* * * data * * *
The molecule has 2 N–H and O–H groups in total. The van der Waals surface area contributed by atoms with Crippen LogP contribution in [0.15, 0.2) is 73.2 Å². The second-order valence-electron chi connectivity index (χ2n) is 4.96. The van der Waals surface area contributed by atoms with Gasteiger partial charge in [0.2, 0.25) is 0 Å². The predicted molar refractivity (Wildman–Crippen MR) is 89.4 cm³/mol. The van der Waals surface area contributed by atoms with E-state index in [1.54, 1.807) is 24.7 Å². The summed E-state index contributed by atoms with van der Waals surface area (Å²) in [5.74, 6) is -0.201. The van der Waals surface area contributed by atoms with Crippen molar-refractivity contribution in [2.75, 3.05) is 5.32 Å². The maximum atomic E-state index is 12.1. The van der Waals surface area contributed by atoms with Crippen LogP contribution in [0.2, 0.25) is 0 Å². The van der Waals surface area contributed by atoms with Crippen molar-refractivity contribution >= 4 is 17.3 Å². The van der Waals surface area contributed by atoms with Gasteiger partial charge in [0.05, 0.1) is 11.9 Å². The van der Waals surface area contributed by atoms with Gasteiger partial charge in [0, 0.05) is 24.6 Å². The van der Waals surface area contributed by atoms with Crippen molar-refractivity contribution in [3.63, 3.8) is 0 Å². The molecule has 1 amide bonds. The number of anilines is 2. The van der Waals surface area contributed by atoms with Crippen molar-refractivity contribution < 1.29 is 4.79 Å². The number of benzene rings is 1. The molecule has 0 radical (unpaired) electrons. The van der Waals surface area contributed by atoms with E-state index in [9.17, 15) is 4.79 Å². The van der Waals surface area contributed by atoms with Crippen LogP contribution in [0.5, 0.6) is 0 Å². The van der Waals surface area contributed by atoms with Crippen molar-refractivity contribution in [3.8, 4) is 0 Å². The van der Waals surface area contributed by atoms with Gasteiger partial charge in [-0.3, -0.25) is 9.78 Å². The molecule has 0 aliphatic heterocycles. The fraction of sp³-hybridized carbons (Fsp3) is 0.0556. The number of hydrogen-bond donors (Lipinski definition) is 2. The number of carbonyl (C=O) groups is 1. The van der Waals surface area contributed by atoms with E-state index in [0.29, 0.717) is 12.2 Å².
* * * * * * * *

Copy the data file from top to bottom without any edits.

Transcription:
The molecule has 2 N–H and O–H groups in total. The van der Waals surface area contributed by atoms with Crippen LogP contribution in [0.15, 0.2) is 73.2 Å². The second-order valence-electron chi connectivity index (χ2n) is 4.96. The van der Waals surface area contributed by atoms with Gasteiger partial charge in [0.2, 0.25) is 0 Å². The predicted molar refractivity (Wildman–Crippen MR) is 89.4 cm³/mol. The van der Waals surface area contributed by atoms with E-state index in [1.54, 1.807) is 24.7 Å². The summed E-state index contributed by atoms with van der Waals surface area (Å²) in [5.74, 6) is -0.201. The van der Waals surface area contributed by atoms with Crippen molar-refractivity contribution in [2.75, 3.05) is 5.32 Å². The maximum atomic E-state index is 12.1. The van der Waals surface area contributed by atoms with Crippen LogP contribution in [0.2, 0.25) is 0 Å². The van der Waals surface area contributed by atoms with Crippen molar-refractivity contribution >= 4 is 17.3 Å². The van der Waals surface area contributed by atoms with Gasteiger partial charge in [0.05, 0.1) is 11.9 Å². The van der Waals surface area contributed by atoms with Gasteiger partial charge in [0, 0.05) is 24.6 Å². The van der Waals surface area contributed by atoms with Crippen molar-refractivity contribution in [3.63, 3.8) is 0 Å². The molecule has 1 amide bonds. The number of anilines is 2. The van der Waals surface area contributed by atoms with Crippen molar-refractivity contribution < 1.29 is 4.79 Å². The number of benzene rings is 1. The molecule has 0 radical (unpaired) electrons. The van der Waals surface area contributed by atoms with E-state index in [9.17, 15) is 4.79 Å². The van der Waals surface area contributed by atoms with Crippen LogP contribution in [0.5, 0.6) is 0 Å². The van der Waals surface area contributed by atoms with Crippen molar-refractivity contribution in [3.8, 4) is 0 Å². The van der Waals surface area contributed by atoms with Gasteiger partial charge in [-0.3, -0.25) is 9.78 Å². The molecule has 0 aliphatic heterocycles. The fraction of sp³-hybridized carbons (Fsp3) is 0.0556. The number of hydrogen-bond donors (Lipinski definition) is 2. The number of carbonyl (C=O) groups is 1. The van der Waals surface area contributed by atoms with E-state index in [0.29, 0.717) is 12.2 Å².